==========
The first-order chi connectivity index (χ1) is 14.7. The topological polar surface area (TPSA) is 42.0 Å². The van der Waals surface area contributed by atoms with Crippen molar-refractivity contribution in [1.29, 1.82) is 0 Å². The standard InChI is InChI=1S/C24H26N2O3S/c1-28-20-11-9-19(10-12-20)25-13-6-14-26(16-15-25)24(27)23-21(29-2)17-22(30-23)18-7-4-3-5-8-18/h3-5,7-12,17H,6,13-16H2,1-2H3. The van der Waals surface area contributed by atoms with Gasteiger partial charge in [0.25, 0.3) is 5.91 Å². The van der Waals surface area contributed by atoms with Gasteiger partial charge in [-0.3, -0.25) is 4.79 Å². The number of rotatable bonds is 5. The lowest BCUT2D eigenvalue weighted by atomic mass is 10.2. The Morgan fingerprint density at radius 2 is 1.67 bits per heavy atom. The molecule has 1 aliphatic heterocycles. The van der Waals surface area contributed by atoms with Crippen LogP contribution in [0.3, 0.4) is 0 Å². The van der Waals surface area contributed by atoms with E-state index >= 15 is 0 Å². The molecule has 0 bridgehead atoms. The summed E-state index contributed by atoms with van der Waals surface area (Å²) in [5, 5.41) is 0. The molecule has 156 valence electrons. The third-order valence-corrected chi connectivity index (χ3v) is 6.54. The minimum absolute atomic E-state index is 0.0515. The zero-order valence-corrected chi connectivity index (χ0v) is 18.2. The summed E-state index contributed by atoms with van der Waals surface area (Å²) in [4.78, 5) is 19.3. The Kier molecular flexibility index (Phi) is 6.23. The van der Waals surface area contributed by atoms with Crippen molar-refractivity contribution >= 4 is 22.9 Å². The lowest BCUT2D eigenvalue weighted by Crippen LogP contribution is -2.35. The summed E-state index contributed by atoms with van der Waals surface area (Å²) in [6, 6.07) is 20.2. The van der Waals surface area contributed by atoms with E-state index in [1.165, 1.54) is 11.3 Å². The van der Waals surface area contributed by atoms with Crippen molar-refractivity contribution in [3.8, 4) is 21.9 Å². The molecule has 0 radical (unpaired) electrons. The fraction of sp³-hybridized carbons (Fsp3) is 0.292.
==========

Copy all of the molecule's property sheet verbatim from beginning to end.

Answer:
The first-order chi connectivity index (χ1) is 14.7. The topological polar surface area (TPSA) is 42.0 Å². The van der Waals surface area contributed by atoms with Crippen molar-refractivity contribution in [1.29, 1.82) is 0 Å². The standard InChI is InChI=1S/C24H26N2O3S/c1-28-20-11-9-19(10-12-20)25-13-6-14-26(16-15-25)24(27)23-21(29-2)17-22(30-23)18-7-4-3-5-8-18/h3-5,7-12,17H,6,13-16H2,1-2H3. The van der Waals surface area contributed by atoms with Gasteiger partial charge in [0.25, 0.3) is 5.91 Å². The van der Waals surface area contributed by atoms with Gasteiger partial charge in [-0.3, -0.25) is 4.79 Å². The number of rotatable bonds is 5. The lowest BCUT2D eigenvalue weighted by atomic mass is 10.2. The Morgan fingerprint density at radius 2 is 1.67 bits per heavy atom. The molecule has 1 aliphatic heterocycles. The van der Waals surface area contributed by atoms with Crippen LogP contribution in [0.3, 0.4) is 0 Å². The van der Waals surface area contributed by atoms with E-state index >= 15 is 0 Å². The molecule has 0 bridgehead atoms. The summed E-state index contributed by atoms with van der Waals surface area (Å²) in [5, 5.41) is 0. The molecule has 156 valence electrons. The third-order valence-corrected chi connectivity index (χ3v) is 6.54. The minimum absolute atomic E-state index is 0.0515. The zero-order valence-corrected chi connectivity index (χ0v) is 18.2. The summed E-state index contributed by atoms with van der Waals surface area (Å²) in [4.78, 5) is 19.3. The Kier molecular flexibility index (Phi) is 6.23. The van der Waals surface area contributed by atoms with Crippen molar-refractivity contribution >= 4 is 22.9 Å². The lowest BCUT2D eigenvalue weighted by Crippen LogP contribution is -2.35. The summed E-state index contributed by atoms with van der Waals surface area (Å²) in [6, 6.07) is 20.2. The van der Waals surface area contributed by atoms with E-state index in [1.165, 1.54) is 11.3 Å². The van der Waals surface area contributed by atoms with Crippen molar-refractivity contribution in [3.8, 4) is 21.9 Å². The molecule has 0 radical (unpaired) electrons. The fraction of sp³-hybridized carbons (Fsp3) is 0.292.